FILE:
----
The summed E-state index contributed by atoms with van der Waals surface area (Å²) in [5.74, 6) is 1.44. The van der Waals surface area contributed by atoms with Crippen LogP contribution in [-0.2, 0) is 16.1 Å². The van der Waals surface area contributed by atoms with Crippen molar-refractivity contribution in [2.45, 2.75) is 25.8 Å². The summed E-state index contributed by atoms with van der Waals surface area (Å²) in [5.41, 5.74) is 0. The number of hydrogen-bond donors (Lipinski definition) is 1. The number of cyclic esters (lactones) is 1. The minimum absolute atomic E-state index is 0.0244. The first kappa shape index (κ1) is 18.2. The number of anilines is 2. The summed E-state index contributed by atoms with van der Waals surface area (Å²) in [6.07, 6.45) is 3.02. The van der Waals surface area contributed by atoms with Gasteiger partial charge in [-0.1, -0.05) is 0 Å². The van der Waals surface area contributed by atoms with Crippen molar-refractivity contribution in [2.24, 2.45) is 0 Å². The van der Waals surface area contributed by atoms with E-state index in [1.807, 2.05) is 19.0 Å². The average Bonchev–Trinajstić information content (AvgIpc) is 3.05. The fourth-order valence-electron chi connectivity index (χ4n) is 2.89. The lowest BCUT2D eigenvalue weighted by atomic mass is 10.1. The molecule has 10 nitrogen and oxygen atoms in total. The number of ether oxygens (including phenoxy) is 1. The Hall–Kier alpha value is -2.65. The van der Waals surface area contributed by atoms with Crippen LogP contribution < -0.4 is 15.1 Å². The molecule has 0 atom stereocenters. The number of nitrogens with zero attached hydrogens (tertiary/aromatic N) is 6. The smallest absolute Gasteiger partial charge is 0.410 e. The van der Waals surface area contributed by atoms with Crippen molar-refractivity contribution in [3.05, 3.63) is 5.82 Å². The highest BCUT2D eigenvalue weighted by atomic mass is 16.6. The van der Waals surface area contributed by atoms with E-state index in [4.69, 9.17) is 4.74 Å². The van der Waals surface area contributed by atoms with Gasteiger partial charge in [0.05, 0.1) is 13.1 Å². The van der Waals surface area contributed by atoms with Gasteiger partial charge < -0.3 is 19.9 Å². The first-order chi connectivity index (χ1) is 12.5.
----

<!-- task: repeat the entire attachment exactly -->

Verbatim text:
The summed E-state index contributed by atoms with van der Waals surface area (Å²) in [5.74, 6) is 1.44. The van der Waals surface area contributed by atoms with Crippen LogP contribution in [-0.2, 0) is 16.1 Å². The van der Waals surface area contributed by atoms with Crippen molar-refractivity contribution in [2.45, 2.75) is 25.8 Å². The summed E-state index contributed by atoms with van der Waals surface area (Å²) in [5.41, 5.74) is 0. The number of hydrogen-bond donors (Lipinski definition) is 1. The number of cyclic esters (lactones) is 1. The minimum absolute atomic E-state index is 0.0244. The first kappa shape index (κ1) is 18.2. The number of anilines is 2. The summed E-state index contributed by atoms with van der Waals surface area (Å²) in [6.07, 6.45) is 3.02. The van der Waals surface area contributed by atoms with Gasteiger partial charge in [-0.1, -0.05) is 0 Å². The van der Waals surface area contributed by atoms with Crippen molar-refractivity contribution in [2.24, 2.45) is 0 Å². The van der Waals surface area contributed by atoms with E-state index in [1.807, 2.05) is 19.0 Å². The average Bonchev–Trinajstić information content (AvgIpc) is 3.05. The fourth-order valence-electron chi connectivity index (χ4n) is 2.89. The lowest BCUT2D eigenvalue weighted by atomic mass is 10.1. The molecule has 10 nitrogen and oxygen atoms in total. The number of ether oxygens (including phenoxy) is 1. The Hall–Kier alpha value is -2.65. The van der Waals surface area contributed by atoms with Crippen LogP contribution < -0.4 is 15.1 Å². The molecule has 0 atom stereocenters. The number of nitrogens with zero attached hydrogens (tertiary/aromatic N) is 6. The smallest absolute Gasteiger partial charge is 0.410 e. The van der Waals surface area contributed by atoms with Crippen molar-refractivity contribution in [3.05, 3.63) is 5.82 Å². The highest BCUT2D eigenvalue weighted by atomic mass is 16.6. The van der Waals surface area contributed by atoms with E-state index in [4.69, 9.17) is 4.74 Å². The van der Waals surface area contributed by atoms with Gasteiger partial charge in [0.05, 0.1) is 13.1 Å². The van der Waals surface area contributed by atoms with Gasteiger partial charge < -0.3 is 19.9 Å². The first-order chi connectivity index (χ1) is 12.5.